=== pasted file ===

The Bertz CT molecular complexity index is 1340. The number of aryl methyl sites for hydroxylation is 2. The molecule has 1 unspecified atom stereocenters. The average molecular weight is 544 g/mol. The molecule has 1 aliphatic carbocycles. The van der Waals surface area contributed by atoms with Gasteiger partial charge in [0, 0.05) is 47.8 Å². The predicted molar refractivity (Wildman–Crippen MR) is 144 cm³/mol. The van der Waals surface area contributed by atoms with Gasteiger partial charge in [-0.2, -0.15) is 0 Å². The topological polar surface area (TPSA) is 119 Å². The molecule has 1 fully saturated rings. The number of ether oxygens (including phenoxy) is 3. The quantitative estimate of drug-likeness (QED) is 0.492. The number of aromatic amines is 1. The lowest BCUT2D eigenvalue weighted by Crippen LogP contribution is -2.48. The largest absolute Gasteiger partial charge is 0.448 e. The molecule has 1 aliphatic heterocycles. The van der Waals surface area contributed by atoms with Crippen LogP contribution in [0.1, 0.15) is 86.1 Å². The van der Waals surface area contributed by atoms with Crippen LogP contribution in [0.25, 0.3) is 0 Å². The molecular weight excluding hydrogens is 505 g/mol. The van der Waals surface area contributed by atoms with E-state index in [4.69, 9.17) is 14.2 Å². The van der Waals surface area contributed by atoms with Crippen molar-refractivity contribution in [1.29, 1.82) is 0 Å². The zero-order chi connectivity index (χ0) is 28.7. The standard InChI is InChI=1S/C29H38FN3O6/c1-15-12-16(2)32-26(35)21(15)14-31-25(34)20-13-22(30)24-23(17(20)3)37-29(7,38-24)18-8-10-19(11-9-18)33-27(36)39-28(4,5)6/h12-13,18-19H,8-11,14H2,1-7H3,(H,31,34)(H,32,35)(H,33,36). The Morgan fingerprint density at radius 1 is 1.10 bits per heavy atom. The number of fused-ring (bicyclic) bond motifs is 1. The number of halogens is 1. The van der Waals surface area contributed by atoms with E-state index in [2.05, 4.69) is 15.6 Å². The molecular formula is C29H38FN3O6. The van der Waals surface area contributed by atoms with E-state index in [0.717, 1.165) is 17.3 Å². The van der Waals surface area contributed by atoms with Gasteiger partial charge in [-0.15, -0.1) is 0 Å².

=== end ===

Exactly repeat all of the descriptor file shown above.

The Bertz CT molecular complexity index is 1340. The number of aryl methyl sites for hydroxylation is 2. The molecule has 1 unspecified atom stereocenters. The average molecular weight is 544 g/mol. The molecule has 1 aliphatic carbocycles. The van der Waals surface area contributed by atoms with Gasteiger partial charge in [0, 0.05) is 47.8 Å². The predicted molar refractivity (Wildman–Crippen MR) is 144 cm³/mol. The van der Waals surface area contributed by atoms with Gasteiger partial charge in [-0.2, -0.15) is 0 Å². The topological polar surface area (TPSA) is 119 Å². The molecule has 1 fully saturated rings. The number of ether oxygens (including phenoxy) is 3. The quantitative estimate of drug-likeness (QED) is 0.492. The number of aromatic amines is 1. The lowest BCUT2D eigenvalue weighted by Crippen LogP contribution is -2.48. The largest absolute Gasteiger partial charge is 0.448 e. The molecule has 1 aliphatic heterocycles. The van der Waals surface area contributed by atoms with Crippen LogP contribution in [0.1, 0.15) is 86.1 Å². The van der Waals surface area contributed by atoms with Crippen LogP contribution in [0.25, 0.3) is 0 Å². The molecular weight excluding hydrogens is 505 g/mol. The van der Waals surface area contributed by atoms with E-state index in [4.69, 9.17) is 14.2 Å². The van der Waals surface area contributed by atoms with Crippen molar-refractivity contribution in [1.29, 1.82) is 0 Å². The zero-order chi connectivity index (χ0) is 28.7. The standard InChI is InChI=1S/C29H38FN3O6/c1-15-12-16(2)32-26(35)21(15)14-31-25(34)20-13-22(30)24-23(17(20)3)37-29(7,38-24)18-8-10-19(11-9-18)33-27(36)39-28(4,5)6/h12-13,18-19H,8-11,14H2,1-7H3,(H,31,34)(H,32,35)(H,33,36). The Morgan fingerprint density at radius 1 is 1.10 bits per heavy atom. The number of fused-ring (bicyclic) bond motifs is 1. The number of halogens is 1. The van der Waals surface area contributed by atoms with E-state index in [2.05, 4.69) is 15.6 Å². The molecular formula is C29H38FN3O6. The van der Waals surface area contributed by atoms with E-state index in [0.717, 1.165) is 17.3 Å². The van der Waals surface area contributed by atoms with Gasteiger partial charge in [-0.15, -0.1) is 0 Å².